Scientists Take One Step Closer to Quantum Computers with a Laser Version of Maxwell’s Demon

James Clerk Maxwell created a thought experiment in which he came up with a way in which the Second Law of Thermodynamics could be violated – hypothetically, of course. The experiment was dubbed Maxwell’s demon. The idea was that a demon would be opening and shutting a door, allowing faster-moving atoms through, while stopping slower-moving ones.

Now, the experiment isn’t exactly Maxwell’s demon, but it’s close enough as scientists have created a set of optical tweezers out of lasers which they are using to remove rubidium-87 atoms from a cloud and are then shifting the atoms between the tweezers. The scientists in question feel that the experiment will prove useful to developing quantum computers.

To be able to grab the individual atoms they had to slow them down, which they did by cooling a cloud of rubidium-87 atoms to nearly absolute 0. A laser beam was then directed through an optical splitter, where the application of RF waves to a deflector are used to control the angle and number of the resulting beams. The RF emissions are then pulsed and panned to control the laser beams at a microsecond level.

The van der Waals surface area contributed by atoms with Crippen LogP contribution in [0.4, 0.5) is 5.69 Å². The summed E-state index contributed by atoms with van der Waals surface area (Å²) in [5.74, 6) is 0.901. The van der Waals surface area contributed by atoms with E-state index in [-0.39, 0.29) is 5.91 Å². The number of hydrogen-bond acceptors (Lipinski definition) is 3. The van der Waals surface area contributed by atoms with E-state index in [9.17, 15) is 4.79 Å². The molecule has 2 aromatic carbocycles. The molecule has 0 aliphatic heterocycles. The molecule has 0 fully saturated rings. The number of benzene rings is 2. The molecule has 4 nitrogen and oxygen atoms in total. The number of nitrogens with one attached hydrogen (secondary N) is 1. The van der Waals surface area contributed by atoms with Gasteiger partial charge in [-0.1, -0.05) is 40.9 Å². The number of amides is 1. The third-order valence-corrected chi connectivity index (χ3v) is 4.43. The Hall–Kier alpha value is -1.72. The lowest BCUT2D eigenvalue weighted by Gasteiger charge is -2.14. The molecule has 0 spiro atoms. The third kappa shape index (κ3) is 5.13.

The process was described as being similar to rubbing a comb against wool to charge it up with static electricity and then using it to pick up small bits of paper. The exact same thing happens with the laser beams and the atoms, with the latter being attracted to the former.

The relevancy of the experiment to quantum computers is that the ability to manipulate atoms allows for the induction of quantum gates. Quantum computing will necessitate the retention of quantum gates for quite a fair bit longer than a few seconds, but it’s a definite starting point.

Currently, the majority of quantum computing research has relied on the use of ions for the creation of quantum gates because they can be manipulated using electromagnetism. However, ions pose a problem that you can’t create a dense array using them since like charges repel and unlike charges will result in compounds that have no charge and can no longer be manipulated, which is why they chose to use rubidium-87 atoms, which are more likely to lead to the creation of many persistent quantum gates.